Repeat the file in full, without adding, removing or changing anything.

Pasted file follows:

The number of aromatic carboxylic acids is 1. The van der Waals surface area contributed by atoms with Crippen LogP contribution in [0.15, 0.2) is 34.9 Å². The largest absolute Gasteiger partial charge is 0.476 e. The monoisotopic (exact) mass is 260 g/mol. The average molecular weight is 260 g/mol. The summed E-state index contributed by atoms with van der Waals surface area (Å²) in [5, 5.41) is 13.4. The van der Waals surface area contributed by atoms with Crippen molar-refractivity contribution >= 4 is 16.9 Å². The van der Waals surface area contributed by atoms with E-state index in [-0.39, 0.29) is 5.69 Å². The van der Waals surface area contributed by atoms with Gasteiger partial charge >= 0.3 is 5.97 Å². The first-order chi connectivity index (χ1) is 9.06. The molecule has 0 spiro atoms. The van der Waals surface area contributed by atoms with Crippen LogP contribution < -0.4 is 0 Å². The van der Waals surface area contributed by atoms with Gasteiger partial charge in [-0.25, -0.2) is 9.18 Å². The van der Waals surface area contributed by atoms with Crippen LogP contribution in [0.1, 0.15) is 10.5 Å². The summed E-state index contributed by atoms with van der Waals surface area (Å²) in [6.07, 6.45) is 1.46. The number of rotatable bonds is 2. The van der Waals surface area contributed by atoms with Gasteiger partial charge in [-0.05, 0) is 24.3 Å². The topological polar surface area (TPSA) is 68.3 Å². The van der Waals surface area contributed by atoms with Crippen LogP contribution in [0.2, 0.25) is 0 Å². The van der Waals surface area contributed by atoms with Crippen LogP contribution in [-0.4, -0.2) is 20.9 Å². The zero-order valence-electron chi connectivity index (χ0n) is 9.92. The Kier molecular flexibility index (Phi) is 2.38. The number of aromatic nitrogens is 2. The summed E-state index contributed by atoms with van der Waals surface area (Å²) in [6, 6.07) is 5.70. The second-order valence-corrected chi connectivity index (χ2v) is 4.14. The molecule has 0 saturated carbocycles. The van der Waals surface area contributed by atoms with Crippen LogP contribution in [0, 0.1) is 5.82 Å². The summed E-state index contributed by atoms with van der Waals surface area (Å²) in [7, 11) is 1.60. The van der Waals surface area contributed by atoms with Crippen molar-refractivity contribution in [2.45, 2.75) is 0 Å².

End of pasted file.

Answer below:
The number of aromatic carboxylic acids is 1. The van der Waals surface area contributed by atoms with Crippen LogP contribution in [0.15, 0.2) is 34.9 Å². The largest absolute Gasteiger partial charge is 0.476 e. The monoisotopic (exact) mass is 260 g/mol. The average molecular weight is 260 g/mol. The summed E-state index contributed by atoms with van der Waals surface area (Å²) in [5, 5.41) is 13.4. The van der Waals surface area contributed by atoms with Crippen molar-refractivity contribution >= 4 is 16.9 Å². The van der Waals surface area contributed by atoms with E-state index in [-0.39, 0.29) is 5.69 Å². The van der Waals surface area contributed by atoms with Gasteiger partial charge >= 0.3 is 5.97 Å². The first-order chi connectivity index (χ1) is 9.06. The molecule has 0 spiro atoms. The van der Waals surface area contributed by atoms with Crippen LogP contribution < -0.4 is 0 Å². The van der Waals surface area contributed by atoms with Gasteiger partial charge in [-0.25, -0.2) is 9.18 Å². The van der Waals surface area contributed by atoms with Crippen LogP contribution in [0.1, 0.15) is 10.5 Å². The summed E-state index contributed by atoms with van der Waals surface area (Å²) in [6.07, 6.45) is 1.46. The number of rotatable bonds is 2. The van der Waals surface area contributed by atoms with Gasteiger partial charge in [-0.05, 0) is 24.3 Å². The topological polar surface area (TPSA) is 68.3 Å². The van der Waals surface area contributed by atoms with Crippen LogP contribution in [0.2, 0.25) is 0 Å². The van der Waals surface area contributed by atoms with Crippen LogP contribution in [-0.4, -0.2) is 20.9 Å². The zero-order valence-electron chi connectivity index (χ0n) is 9.92. The Kier molecular flexibility index (Phi) is 2.38. The number of aromatic nitrogens is 2. The summed E-state index contributed by atoms with van der Waals surface area (Å²) in [6, 6.07) is 5.70. The second-order valence-corrected chi connectivity index (χ2v) is 4.14. The molecule has 0 saturated carbocycles. The van der Waals surface area contributed by atoms with Crippen LogP contribution in [0, 0.1) is 5.82 Å². The summed E-state index contributed by atoms with van der Waals surface area (Å²) in [7, 11) is 1.60. The van der Waals surface area contributed by atoms with Crippen molar-refractivity contribution in [2.45, 2.75) is 0 Å².